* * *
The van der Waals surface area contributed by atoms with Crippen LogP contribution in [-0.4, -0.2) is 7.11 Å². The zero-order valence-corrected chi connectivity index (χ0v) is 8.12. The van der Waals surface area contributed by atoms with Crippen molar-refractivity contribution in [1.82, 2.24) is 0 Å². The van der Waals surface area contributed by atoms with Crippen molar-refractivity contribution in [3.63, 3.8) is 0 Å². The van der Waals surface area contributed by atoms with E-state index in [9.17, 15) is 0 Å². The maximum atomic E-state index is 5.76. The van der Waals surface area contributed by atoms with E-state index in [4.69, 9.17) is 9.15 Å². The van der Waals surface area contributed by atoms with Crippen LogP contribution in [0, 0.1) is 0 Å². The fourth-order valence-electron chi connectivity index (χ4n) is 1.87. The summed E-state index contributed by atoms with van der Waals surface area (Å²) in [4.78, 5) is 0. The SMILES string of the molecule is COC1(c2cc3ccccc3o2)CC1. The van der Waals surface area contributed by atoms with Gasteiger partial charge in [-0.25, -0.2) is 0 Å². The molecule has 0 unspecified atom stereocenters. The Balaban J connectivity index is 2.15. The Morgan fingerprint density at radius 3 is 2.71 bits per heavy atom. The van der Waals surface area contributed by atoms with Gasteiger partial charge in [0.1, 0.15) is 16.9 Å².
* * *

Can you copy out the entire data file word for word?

The van der Waals surface area contributed by atoms with Crippen LogP contribution in [-0.4, -0.2) is 7.11 Å². The zero-order valence-corrected chi connectivity index (χ0v) is 8.12. The van der Waals surface area contributed by atoms with Crippen molar-refractivity contribution in [1.82, 2.24) is 0 Å². The van der Waals surface area contributed by atoms with Crippen molar-refractivity contribution in [3.63, 3.8) is 0 Å². The van der Waals surface area contributed by atoms with E-state index in [9.17, 15) is 0 Å². The maximum atomic E-state index is 5.76. The van der Waals surface area contributed by atoms with E-state index in [4.69, 9.17) is 9.15 Å². The van der Waals surface area contributed by atoms with Crippen LogP contribution in [0, 0.1) is 0 Å². The fourth-order valence-electron chi connectivity index (χ4n) is 1.87. The summed E-state index contributed by atoms with van der Waals surface area (Å²) in [4.78, 5) is 0. The SMILES string of the molecule is COC1(c2cc3ccccc3o2)CC1. The van der Waals surface area contributed by atoms with Gasteiger partial charge in [-0.25, -0.2) is 0 Å². The molecule has 0 unspecified atom stereocenters. The Balaban J connectivity index is 2.15. The Morgan fingerprint density at radius 3 is 2.71 bits per heavy atom. The van der Waals surface area contributed by atoms with Gasteiger partial charge in [0.1, 0.15) is 16.9 Å².